Carrie has recently come to the conclusion that I’m lucky. Yes, it’s true I’ve never broken a bone or been given a speeding ticket or even been mauled by a dog, but I’ve had my fare share of bad luck. I’ve been robbed in Mexico and I’ve recently acquired painful knee problems that have kept me off my bike for several months. It’s hard to deny, however, how lucky we were during our four-day trip to Zion National Park.

During the early part of most Junes, Zion is usually baking in 90-100 degree heat. Signs all over the park encourage people to drink water. The visitor’s center is designed with cooltowers and Trombe walls and other super-eco methods to keep the building’s interior temperature tolerable when the thermometer is blowing up.

We just happened to arrive during a cold snap. Gray skies kept the midday heat around 80 degrees. There were chances of rain and thunderstorms, which never materialized. The nights were cooler than expected, but the days were great for outdoor adventure. We did plenty of day-hikes and one overnighter on the West Rim Trail, which led us up and along steep sandstone cliffs to a campsite overlooking a vast expanse of canyons and mesas.

On my birthday – and our final day of the trip – we got up early for another hike up the trail known as the Narrows. The Narrows is unique in that the trail winds its way through ever-narrowing cliff walls. It’s also unique because the whole trail is literally the Virgin River, which claims responsibility for carving the entire Zion canyon. We rented special shoes, neoprene socks and waterproof pants to help us wade, splash and scramble up the river. It was a lot of fun and a great birthday memory.

After our water walk we had to hurry back to Las Vegas to catch our flight home. We were running a little behind and slightly worried about missing our flight until we realized that we gained back an hour after leaving Utah. To celebrate we stopped at a Subway sandwich shop, which was located, oddly, in a gas station convenience store. Carrie apologized for the lack of eating ambience on my big day, but we were hungry after hiking up the Narrows, and we had little time to be picky.

As we were approaching the outskirts of Las Vegas, Carrie pointed out that the fuel warning light was on. I wasn’t worried because we were so close to the airport. Those fuel lights always go on early. The needle wasn’t even close to E. Just to be safe, Carrie cut the AC. I thought she was being too cautious. I thought we’d be fine. We didn’t need to go to the airport already sweaty and dehydrated. That’s what the plane ride is for. I thought we were fine that is until we hit the nefarious Vegas gridlock.

As we crawled through the suburbs of North Las Vegas, the fuel needle crawled closer to the E until both of us were nervous. We had to make an emergency exit to find a gas station. I put three bucks in – enough for a gallon and change – and then we jumped right back into the parking lot. Time was running out. Our flight was scheduled to depart at 6:45 p.m. and here we were still slinking along with an hour to go. To make matters worse, we realized that we had no idea how to get back to the rental car building. We didn’t know which exit to take and our receipt had no phone number for the rental agency. Shit.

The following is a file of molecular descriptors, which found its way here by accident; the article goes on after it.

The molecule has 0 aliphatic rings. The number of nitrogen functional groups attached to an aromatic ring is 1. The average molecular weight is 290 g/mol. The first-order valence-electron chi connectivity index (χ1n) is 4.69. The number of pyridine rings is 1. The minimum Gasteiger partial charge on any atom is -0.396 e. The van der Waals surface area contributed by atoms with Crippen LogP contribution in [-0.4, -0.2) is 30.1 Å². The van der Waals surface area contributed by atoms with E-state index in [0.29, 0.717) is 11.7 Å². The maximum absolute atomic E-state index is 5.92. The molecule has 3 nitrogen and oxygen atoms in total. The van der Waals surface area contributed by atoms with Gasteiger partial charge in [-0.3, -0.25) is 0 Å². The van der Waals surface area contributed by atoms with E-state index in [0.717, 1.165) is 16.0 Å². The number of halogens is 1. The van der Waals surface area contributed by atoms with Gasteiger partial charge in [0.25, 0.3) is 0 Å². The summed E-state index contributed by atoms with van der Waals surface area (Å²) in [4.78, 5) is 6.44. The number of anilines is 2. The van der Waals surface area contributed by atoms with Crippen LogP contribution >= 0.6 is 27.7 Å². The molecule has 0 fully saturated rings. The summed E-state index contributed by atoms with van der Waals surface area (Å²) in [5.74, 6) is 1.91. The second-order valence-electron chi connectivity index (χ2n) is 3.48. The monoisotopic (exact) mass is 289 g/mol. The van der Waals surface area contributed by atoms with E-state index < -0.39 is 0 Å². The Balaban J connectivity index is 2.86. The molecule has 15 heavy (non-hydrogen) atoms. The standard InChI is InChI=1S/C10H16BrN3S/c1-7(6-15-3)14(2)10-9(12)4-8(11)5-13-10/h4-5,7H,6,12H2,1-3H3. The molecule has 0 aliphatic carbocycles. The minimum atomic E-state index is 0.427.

In a moment of panicked indecision, we drove right by the exit for the airport and kept right on driving until we had literally driven ourselves out of Las Vegas. When we noticed that we’d passed all of the grand casinos, we turned around and floored it up the empty northbound lanes. We guessed right when we exited under signs for the airport and soon saw signs directing us to the car rental building.

With about 20 minutes to spare, we returned our car, took a shuttle to the airport and schlepped our bags to the Southwest ticket counter. We knew we’d never make the flight. We were going to have to pay for another fare home, hoping that a flight would be available that evening. We approached the lady behind the counter resigned to the fact that we were too late. After searching for other flights we might be able to catch, the lady looked dismayed. Would we not be able to fly home tonight? Would we have to call work to tell our bosses that we were “stuck” in Vegas? And then we got our answer.

After a few more taps on her keyboard, the lady’s face lit up. Our flight had been delayed 20 minutes! If we didn’t dally, we’d have plenty of time to catch our original flight. Hurray!

Some people argue that you can make your own luck. A positive attitude will take you to higher places while a bad ‘tude will lead to trouble. Others say that powerful forces create our destinies, that the Almighty is a neurotic micro-manager. Most people understand, however, that it’s somewhere in between. We can make decisions that take our lives in certain directions, but we can’t predict exactly where that path will take us.

So is Carrie right? Am I just a lucky guy? After 30 years, I sure feel that way.